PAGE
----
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FDA to require expanded training on opioids

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Makers of immediate-release products will have to provide prescriber training

However, there is no mandate on physicians to take it

FDA commissioner: "America is simply awash in immediate-release opioid products"

CNN —  

To help curb the nation’s opioid overdose epidemic, US Food and Drug Administration Commissioner Scott Gottlieb announced, the agency will expand its requirements for prescription opioid manufacturers to provide prescriber training to clinicians, including nurses and pharmacists as well as physicians.

Until this point, the FDA required manufacturers of only extended-release, or long-acting, painkillers to provide this type of education. However, this requirement is being extended to include manufacturers of immediate-release, or short-acting, opioids.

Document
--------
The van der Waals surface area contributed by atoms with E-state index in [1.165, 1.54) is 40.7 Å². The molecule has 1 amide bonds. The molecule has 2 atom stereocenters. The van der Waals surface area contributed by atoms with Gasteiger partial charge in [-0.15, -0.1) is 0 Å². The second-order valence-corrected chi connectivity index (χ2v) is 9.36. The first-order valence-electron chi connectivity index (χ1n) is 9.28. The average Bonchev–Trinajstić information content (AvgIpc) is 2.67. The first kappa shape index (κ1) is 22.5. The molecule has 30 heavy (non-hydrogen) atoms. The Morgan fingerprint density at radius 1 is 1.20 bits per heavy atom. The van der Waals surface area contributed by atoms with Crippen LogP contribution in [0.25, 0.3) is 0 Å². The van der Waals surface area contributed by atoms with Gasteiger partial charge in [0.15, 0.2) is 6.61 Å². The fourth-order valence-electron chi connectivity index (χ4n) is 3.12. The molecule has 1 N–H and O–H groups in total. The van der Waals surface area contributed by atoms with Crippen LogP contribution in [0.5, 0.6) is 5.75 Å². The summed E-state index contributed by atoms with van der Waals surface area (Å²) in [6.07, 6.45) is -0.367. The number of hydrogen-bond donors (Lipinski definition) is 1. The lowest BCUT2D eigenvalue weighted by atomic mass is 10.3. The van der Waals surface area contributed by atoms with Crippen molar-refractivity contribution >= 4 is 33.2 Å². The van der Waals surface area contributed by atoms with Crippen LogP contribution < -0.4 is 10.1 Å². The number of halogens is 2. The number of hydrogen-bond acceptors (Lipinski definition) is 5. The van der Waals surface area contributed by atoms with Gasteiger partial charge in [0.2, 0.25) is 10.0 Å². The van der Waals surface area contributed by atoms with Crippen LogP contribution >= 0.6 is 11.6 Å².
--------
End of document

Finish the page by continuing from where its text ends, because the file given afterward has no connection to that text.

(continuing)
The FDA’s blueprint for training will also be updated, Gottlieb said, to include not only how to assess and manage patients for treatment with opioids but also information on non-opioid therapies for pain.

Although manufacturers must provide the education, there is no mandate on physicians to take the training.

According to the FDA, about 90% of all opioid prescriptions in the United States are written for short-acting formulations, which are mostly combinations of acetaminophen and opioids such as morphine, oxycodone or hydrocodone.

“America is simply awash in immediate-release opioid products,” Gottlieb said. “Many people who become addicted to opioids will eventually move on to seek higher-dose formulations of these drugs or illicit street drugs, which are increasingly the low-cost alternatives.”